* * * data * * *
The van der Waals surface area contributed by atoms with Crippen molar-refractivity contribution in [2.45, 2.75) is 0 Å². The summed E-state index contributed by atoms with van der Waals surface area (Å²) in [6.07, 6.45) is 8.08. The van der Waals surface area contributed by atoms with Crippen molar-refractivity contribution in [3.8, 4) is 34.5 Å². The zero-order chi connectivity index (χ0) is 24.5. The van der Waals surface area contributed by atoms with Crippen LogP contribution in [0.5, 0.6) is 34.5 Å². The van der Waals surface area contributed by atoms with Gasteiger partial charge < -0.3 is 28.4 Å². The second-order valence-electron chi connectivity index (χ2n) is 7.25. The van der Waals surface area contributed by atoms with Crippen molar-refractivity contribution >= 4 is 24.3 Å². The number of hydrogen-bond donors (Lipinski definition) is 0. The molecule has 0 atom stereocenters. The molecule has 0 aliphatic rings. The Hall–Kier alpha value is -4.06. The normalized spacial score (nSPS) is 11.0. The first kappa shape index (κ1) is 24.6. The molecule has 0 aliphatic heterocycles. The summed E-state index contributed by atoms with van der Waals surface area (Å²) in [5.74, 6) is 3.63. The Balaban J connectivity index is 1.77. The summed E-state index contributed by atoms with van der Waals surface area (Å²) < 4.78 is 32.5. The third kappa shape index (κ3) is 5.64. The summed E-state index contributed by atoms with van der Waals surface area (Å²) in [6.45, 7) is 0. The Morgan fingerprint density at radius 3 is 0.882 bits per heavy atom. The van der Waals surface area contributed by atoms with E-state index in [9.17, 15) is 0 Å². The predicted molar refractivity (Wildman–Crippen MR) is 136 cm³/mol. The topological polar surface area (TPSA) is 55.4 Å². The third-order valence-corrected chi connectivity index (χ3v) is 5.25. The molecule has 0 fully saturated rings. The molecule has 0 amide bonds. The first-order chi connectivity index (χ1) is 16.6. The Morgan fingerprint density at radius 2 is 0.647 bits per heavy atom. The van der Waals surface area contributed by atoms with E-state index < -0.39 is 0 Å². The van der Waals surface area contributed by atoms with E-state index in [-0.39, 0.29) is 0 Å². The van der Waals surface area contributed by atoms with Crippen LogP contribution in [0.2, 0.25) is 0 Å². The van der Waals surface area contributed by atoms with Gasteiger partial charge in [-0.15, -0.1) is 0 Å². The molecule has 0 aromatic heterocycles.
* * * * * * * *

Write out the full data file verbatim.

The van der Waals surface area contributed by atoms with Crippen molar-refractivity contribution in [2.45, 2.75) is 0 Å². The summed E-state index contributed by atoms with van der Waals surface area (Å²) in [6.07, 6.45) is 8.08. The van der Waals surface area contributed by atoms with Crippen molar-refractivity contribution in [3.8, 4) is 34.5 Å². The zero-order chi connectivity index (χ0) is 24.5. The van der Waals surface area contributed by atoms with Crippen LogP contribution in [0.5, 0.6) is 34.5 Å². The van der Waals surface area contributed by atoms with Gasteiger partial charge < -0.3 is 28.4 Å². The second-order valence-electron chi connectivity index (χ2n) is 7.25. The van der Waals surface area contributed by atoms with Crippen molar-refractivity contribution >= 4 is 24.3 Å². The number of hydrogen-bond donors (Lipinski definition) is 0. The molecule has 0 atom stereocenters. The molecule has 0 aliphatic rings. The Hall–Kier alpha value is -4.06. The normalized spacial score (nSPS) is 11.0. The first kappa shape index (κ1) is 24.6. The molecule has 0 aliphatic heterocycles. The summed E-state index contributed by atoms with van der Waals surface area (Å²) in [5.74, 6) is 3.63. The Balaban J connectivity index is 1.77. The summed E-state index contributed by atoms with van der Waals surface area (Å²) < 4.78 is 32.5. The third kappa shape index (κ3) is 5.64. The summed E-state index contributed by atoms with van der Waals surface area (Å²) in [6.45, 7) is 0. The Morgan fingerprint density at radius 3 is 0.882 bits per heavy atom. The van der Waals surface area contributed by atoms with E-state index in [9.17, 15) is 0 Å². The predicted molar refractivity (Wildman–Crippen MR) is 136 cm³/mol. The topological polar surface area (TPSA) is 55.4 Å². The third-order valence-corrected chi connectivity index (χ3v) is 5.25. The molecule has 0 fully saturated rings. The molecule has 0 amide bonds. The first-order chi connectivity index (χ1) is 16.6. The Morgan fingerprint density at radius 2 is 0.647 bits per heavy atom. The van der Waals surface area contributed by atoms with E-state index < -0.39 is 0 Å². The van der Waals surface area contributed by atoms with E-state index in [-0.39, 0.29) is 0 Å². The van der Waals surface area contributed by atoms with Crippen LogP contribution in [0.2, 0.25) is 0 Å². The van der Waals surface area contributed by atoms with Gasteiger partial charge in [-0.15, -0.1) is 0 Å². The molecule has 0 aromatic heterocycles.